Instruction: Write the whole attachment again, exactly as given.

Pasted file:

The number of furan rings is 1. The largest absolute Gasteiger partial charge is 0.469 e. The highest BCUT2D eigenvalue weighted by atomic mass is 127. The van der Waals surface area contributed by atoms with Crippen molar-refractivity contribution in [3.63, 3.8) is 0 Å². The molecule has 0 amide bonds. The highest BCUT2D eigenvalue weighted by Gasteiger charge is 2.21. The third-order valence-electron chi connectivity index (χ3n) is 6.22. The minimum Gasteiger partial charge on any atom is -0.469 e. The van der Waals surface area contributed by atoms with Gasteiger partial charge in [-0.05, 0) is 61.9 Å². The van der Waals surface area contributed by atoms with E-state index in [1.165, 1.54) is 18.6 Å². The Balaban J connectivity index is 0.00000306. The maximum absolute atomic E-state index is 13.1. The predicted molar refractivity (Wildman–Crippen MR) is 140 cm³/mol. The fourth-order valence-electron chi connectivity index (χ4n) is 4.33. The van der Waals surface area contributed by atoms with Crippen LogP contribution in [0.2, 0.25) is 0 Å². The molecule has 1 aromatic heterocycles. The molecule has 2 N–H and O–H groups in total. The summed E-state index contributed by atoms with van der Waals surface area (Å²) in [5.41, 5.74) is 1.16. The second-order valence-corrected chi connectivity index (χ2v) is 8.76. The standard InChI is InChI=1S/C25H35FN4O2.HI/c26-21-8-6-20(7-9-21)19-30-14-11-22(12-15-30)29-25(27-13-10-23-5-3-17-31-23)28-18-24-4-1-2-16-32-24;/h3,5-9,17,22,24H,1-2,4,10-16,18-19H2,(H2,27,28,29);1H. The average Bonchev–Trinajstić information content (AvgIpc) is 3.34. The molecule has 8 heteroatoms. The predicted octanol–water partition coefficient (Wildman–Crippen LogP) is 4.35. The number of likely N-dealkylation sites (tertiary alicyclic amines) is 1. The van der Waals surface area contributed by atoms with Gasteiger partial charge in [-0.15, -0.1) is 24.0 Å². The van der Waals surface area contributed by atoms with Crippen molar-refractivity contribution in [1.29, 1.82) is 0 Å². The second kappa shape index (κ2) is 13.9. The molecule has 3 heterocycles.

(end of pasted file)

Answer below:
The number of furan rings is 1. The largest absolute Gasteiger partial charge is 0.469 e. The highest BCUT2D eigenvalue weighted by atomic mass is 127. The van der Waals surface area contributed by atoms with Crippen molar-refractivity contribution in [3.63, 3.8) is 0 Å². The molecule has 0 amide bonds. The highest BCUT2D eigenvalue weighted by Gasteiger charge is 2.21. The third-order valence-electron chi connectivity index (χ3n) is 6.22. The minimum Gasteiger partial charge on any atom is -0.469 e. The van der Waals surface area contributed by atoms with Gasteiger partial charge in [-0.05, 0) is 61.9 Å². The van der Waals surface area contributed by atoms with E-state index in [1.165, 1.54) is 18.6 Å². The Balaban J connectivity index is 0.00000306. The maximum absolute atomic E-state index is 13.1. The predicted molar refractivity (Wildman–Crippen MR) is 140 cm³/mol. The fourth-order valence-electron chi connectivity index (χ4n) is 4.33. The van der Waals surface area contributed by atoms with Crippen LogP contribution in [0.2, 0.25) is 0 Å². The molecule has 1 aromatic heterocycles. The molecule has 2 N–H and O–H groups in total. The summed E-state index contributed by atoms with van der Waals surface area (Å²) in [5.41, 5.74) is 1.16. The second-order valence-corrected chi connectivity index (χ2v) is 8.76. The standard InChI is InChI=1S/C25H35FN4O2.HI/c26-21-8-6-20(7-9-21)19-30-14-11-22(12-15-30)29-25(27-13-10-23-5-3-17-31-23)28-18-24-4-1-2-16-32-24;/h3,5-9,17,22,24H,1-2,4,10-16,18-19H2,(H2,27,28,29);1H. The average Bonchev–Trinajstić information content (AvgIpc) is 3.34. The molecule has 8 heteroatoms. The predicted octanol–water partition coefficient (Wildman–Crippen LogP) is 4.35. The number of likely N-dealkylation sites (tertiary alicyclic amines) is 1. The van der Waals surface area contributed by atoms with Gasteiger partial charge in [-0.15, -0.1) is 24.0 Å². The van der Waals surface area contributed by atoms with Crippen molar-refractivity contribution in [1.29, 1.82) is 0 Å². The second kappa shape index (κ2) is 13.9. The molecule has 3 heterocycles.